The story began when Peerapat "Night" Sompiangjia decided to spend his birthday with the rest of the team- the Wild Boars and their assistant coach Ekkapol" Ake" Chantawong. When their practice session ended, they decided to race for the forested hills on their bicycles.
The hills were slippery and wet due to the frequent rain, but it didn't stop the boys from continuing their journey. They loved to explore the different parts of Mae Sai, most notably its mountain ranges and their destination for that day was The Tham Luang Cave, and this is where the real nightmare began.
It was quite unexpected what happened to the boys because it wasn’t their first time to go inside and explore the vast network of passages inside Tham Luang cave. This was one of their favorite outdoor activities and in fact the cave wasn’t a stranger to them. The boys were aged from 11-16 and with them was their 25-year old coach. They decided to take a fun trip to the caves after their football practice and wasn’t really expecting they will be staying trapped inside the cave complex for 2 weeks going hungry and cold in the process.
It is not recommended to explore caves during the rainy season, and it is entirely unsafe to go down on caves if it rained just recently. Most explorers and travelers have this basic knowledge, but since the boys did not have a proper guide, they went ahead and entered the cave.
The group was not exactly unfamiliar with the Tham Luang Cave. They had already taken several trips inside the cave before as a part of their initiation rites.
The mouth of the cave was a well worn course and it was even cemented in some parts, and past that, the Tham Luang narrows before starting again into a sequence of chambers. 1.6 kilometers in, when the cave constricts to a mud-floored passage, it's nonetheless high enough and wide enough for a grown guy to crawl through.
The Wild Boars group and their coach had no issue getting inside. They crawled through a couple of choke points to the open spaces and they expected no difficulty getting back out either. But the group never anticipated the heavy monsoon rains which poured and poured. The rains weren't scheduled for another week like last year’s but they came early this year and the cave began to flood. The team brought no meals or critical caving gear because they were there just on a short excursion. They only planned to stay for possibly an hour, then get back out and celebrate the birthday of “Night” but that was not to be the case.
The rain started and continued pouring down. Flood water started to rise and Coach Ek tried to swim out, waiting for the boys to follow but they couldn’t. More water came, and the Wild Boars retreated farther, scrambling up to a chamber with a sandy patch known as Pattaya beach. Then they went down once and up once more, subsequently reaching a better spot beyond. They settled on a steep slope above the muddy flood waters.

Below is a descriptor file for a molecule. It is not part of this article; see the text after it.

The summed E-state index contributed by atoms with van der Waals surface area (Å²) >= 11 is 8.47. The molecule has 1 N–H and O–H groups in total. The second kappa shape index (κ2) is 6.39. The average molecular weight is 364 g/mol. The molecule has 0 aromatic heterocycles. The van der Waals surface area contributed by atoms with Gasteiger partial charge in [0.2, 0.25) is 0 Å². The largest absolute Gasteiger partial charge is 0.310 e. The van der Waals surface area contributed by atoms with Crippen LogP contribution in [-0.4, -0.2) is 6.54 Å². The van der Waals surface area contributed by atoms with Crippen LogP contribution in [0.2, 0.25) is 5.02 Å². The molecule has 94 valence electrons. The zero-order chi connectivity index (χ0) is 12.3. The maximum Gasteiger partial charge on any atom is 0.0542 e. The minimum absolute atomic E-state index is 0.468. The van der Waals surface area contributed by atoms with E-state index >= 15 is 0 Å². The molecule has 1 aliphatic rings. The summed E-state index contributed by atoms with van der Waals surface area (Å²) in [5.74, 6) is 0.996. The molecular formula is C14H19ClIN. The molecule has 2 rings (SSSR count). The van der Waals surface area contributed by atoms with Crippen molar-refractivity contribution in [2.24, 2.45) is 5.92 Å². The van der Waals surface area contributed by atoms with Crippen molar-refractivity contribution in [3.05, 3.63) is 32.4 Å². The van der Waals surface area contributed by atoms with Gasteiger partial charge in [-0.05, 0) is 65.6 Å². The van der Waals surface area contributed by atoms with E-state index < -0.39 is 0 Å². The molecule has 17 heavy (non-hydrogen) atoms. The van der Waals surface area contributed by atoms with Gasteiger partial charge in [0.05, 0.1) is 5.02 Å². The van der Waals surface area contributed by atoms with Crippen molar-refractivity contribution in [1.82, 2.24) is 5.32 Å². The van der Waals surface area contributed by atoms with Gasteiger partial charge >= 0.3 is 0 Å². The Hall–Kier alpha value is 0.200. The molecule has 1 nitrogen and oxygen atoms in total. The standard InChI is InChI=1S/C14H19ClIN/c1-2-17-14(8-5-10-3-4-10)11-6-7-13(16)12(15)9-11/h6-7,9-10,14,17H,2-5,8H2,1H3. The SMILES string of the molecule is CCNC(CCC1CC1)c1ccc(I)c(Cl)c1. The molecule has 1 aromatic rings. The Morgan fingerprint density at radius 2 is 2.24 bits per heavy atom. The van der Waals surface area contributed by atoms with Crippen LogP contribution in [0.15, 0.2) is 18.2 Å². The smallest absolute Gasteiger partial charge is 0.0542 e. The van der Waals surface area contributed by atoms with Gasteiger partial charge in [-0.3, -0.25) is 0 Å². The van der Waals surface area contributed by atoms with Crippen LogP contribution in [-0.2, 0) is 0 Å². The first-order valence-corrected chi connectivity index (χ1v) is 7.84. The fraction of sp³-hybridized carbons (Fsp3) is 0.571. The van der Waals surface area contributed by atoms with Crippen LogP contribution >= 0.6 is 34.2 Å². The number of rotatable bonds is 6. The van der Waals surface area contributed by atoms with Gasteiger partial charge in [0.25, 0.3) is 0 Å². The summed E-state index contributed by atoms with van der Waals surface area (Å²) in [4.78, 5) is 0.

The boys didn't come home, and their parents began to worry. They decided to call and send messages to the head coach and other parents. The coach was able to reach the only member that didn't go with the team. They went to the cave, and parents went as well, and there they found bicycles and several of the boys’ items at the mouth of the cave. The Wild Boars were trapped.
And then the first miracle occurred. Near the city of Chiang Rai, there was a man who knew the innards of Tham Luang like no one else. Vern Unsworth is a 63-year-old British cave expert hailing from Lancashire who had made Chiang Rai his home for over half a decade.
Unsworth was readying his gear to check the water levels in the cave when he got a call very early in the morning of June 24. Locals who knew Unsworth decided to call him when they discovered the trapped boys in the cave, and Vern immediately went to work. As an expert, he knew the importance and risks of going into the cave. He first had to look for the Wild Boars, which was crucial considering the enormous size of the cave, and the time pressure involved as more rains were expected to come soon.
The second crucial thing that Unsworth was most certain of is that expert cave divers would be required, and that normal divers were not sufficiently equipped for the search and rescue mission ahead. Cave diving is very specialized and wildly risky, so much so that it is not even covered in most naval dive education courses. The Thai navy seals, who were called in about the same time as Vern, also tried their very best to help out with the rescue. Although they are all well trained in their own right, it was still a great challenge for them to find the boys and rescue them out of the cave.